The intriguing poems and novels of Lewis Carroll creates a daydream like and fantasy mood, which allows the readers to keep an open mind and have a free interpretation of his stories.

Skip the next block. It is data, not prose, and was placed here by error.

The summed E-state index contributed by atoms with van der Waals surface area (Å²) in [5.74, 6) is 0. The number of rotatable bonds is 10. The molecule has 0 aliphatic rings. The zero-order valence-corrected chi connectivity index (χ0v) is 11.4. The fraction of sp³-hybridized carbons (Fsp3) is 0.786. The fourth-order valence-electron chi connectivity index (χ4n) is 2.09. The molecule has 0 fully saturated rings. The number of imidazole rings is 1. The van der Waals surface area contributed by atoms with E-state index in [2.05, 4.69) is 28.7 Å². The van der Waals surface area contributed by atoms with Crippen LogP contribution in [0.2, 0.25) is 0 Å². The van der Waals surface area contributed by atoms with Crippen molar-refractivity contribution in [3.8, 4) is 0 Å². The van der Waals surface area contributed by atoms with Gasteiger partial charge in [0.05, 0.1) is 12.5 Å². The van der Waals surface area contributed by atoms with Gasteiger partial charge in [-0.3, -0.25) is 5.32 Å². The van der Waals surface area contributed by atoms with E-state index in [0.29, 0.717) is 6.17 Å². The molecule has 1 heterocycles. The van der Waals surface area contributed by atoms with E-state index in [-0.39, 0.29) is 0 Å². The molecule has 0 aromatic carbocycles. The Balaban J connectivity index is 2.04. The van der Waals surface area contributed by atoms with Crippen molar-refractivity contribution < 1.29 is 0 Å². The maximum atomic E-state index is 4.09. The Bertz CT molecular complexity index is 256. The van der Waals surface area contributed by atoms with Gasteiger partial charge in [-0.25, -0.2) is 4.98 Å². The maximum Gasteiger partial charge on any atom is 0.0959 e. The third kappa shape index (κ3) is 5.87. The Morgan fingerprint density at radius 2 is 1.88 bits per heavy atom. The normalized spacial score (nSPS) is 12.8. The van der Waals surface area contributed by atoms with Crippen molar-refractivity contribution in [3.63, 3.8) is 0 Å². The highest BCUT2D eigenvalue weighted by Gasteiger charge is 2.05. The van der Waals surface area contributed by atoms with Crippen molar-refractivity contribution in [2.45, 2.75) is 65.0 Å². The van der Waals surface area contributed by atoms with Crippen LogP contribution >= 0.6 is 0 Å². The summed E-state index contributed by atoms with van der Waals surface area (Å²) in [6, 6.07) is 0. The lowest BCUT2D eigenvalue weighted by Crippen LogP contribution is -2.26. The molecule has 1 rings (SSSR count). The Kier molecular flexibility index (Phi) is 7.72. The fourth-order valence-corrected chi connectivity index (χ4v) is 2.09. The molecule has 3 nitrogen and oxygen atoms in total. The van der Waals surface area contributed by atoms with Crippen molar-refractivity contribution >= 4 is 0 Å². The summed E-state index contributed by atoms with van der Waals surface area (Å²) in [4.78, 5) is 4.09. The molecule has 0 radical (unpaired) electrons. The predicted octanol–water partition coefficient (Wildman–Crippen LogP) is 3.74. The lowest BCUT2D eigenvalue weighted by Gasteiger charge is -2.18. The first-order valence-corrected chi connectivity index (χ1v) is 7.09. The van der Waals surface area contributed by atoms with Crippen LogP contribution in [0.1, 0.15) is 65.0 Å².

The Victorian Era, ideology, and politics greatly influences his work of literature, helping him develop content that amuses children, while adults are mesmerized by the clever lines that contain symbolic social commentary. He is known as a nonsensical writer, who breaks away from their traditions and becomes embedded deeply in modern culture, which helps him produce moralistic children’s books that have a didactic tale regarding the rights and wrongs of life. Carroll supports that concept of children’s literature being imaginative rather than comprehensive,…show more content… He is most well-known for his book Alice’s Adventures in Wonderland, which consisted a several poems with a unique writing style that gives off an incredible amount of energy and creativity. He employs an odd usage of parenthesis and capital letter, uses italics for emphasising the story, and writes in a nonsensical style. During the time he wrote Alice’s Adventure in Wonderland, Carroll was under a high dosage of suppressants and antidepressants, causing him to create a preposterous plot and story with unusual characters, ideas, and situations. This era had the use of opium and other mind altering experiences, which explains the random and nonsense writing he has compared to other writers, who lived in the same time as he…show more content… The carpenter is an image encouraged by politicians that were trying to convince the oysters that they were trying to improve their society, but what they wanted to do was to eat them. This shows how Carroll is trying to share a message about the politicians during the era he was living in. Throughout the novel, the main character encounters strange events and faces dangers such as the giant mushrooms, shrinking rooms, and the environment itself. He interprets the books are a fantasy dreamland where anything can happen. At the end of the book, he reveals that Alice’s journey was merely but a dream, showing the audience that the girl is like everyone else. He sends a message to the audience that everyone has imagination and can some up with ideas so far out of range than others usually tend to think